- Andreoni, James, 1989. "Giving with Impure Altruism: Applications to Charity and Ricardian Equivalence," Journal of Political Economy, University of Chicago Press, vol. 97(6), pages 1447-58, December.
- Maddison, Angus, 1987. "Growth and Slowdown in Advanced Capitalist Economies: Techniques of Quantitative Assessment," Journal of Economic Literature, American Economic Association, vol. 25(2), pages 649-98, June.
When requesting a correction, please mention this item's handle: RePEc:eee:soceco:v:41:y:2012:i:2:p:222-234. See general information about how to correct material in RePEc.
For technical questions regarding this item, or to correct its authors, title, abstract, bibliographic or download information, contact: (Shamier, Wendy)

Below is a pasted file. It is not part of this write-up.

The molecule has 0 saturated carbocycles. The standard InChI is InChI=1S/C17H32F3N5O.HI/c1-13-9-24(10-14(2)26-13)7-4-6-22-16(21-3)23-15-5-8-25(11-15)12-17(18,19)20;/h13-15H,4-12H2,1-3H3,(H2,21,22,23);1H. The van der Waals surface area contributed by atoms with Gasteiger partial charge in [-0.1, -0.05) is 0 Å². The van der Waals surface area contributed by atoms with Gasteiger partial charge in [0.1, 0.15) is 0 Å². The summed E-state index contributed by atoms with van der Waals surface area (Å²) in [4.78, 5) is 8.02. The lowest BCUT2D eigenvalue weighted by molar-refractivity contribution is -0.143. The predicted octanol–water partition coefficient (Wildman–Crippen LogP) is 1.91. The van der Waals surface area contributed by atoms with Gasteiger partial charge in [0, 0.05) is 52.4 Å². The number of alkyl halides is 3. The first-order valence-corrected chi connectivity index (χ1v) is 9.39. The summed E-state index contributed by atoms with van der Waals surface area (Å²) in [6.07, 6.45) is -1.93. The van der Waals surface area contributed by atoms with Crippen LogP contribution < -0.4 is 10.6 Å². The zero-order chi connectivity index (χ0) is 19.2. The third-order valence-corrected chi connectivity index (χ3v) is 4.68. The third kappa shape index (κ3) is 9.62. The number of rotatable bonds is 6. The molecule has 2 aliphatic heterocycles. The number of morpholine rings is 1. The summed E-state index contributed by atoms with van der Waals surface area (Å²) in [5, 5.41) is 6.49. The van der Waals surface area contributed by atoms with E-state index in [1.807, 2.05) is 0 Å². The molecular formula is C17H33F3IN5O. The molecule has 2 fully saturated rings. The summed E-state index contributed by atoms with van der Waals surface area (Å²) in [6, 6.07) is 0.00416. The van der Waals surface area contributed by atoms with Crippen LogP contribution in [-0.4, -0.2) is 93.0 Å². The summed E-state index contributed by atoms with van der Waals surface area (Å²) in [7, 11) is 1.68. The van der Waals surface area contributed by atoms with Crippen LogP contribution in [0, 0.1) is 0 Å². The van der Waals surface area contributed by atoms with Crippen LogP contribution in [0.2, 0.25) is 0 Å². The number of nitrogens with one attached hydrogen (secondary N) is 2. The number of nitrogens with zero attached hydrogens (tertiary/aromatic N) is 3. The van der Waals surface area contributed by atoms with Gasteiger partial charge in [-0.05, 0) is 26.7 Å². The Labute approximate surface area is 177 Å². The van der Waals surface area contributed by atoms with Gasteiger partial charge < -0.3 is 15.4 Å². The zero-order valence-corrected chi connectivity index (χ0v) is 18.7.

If you have authored this item and are not yet registered with RePEc, we encourage you to do it here. This allows to link your profile to this item. It also allows you to accept potential citations to this item that we are uncertain about.
If references are entirely missing, you can add them using this form.
If the full references list an item that is present in RePEc, but the system did not link to it, you can help with this form.
If you know of missing items citing this one, you can help us creating those links by adding the relevant references in the same way as above, for each refering item. If you are a registered author of this item, you may also want to check the "citations" tab in your profile, as there may be some citations waiting for confirmation.
Please note that corrections may take a couple of weeks to filter through the various RePEc services.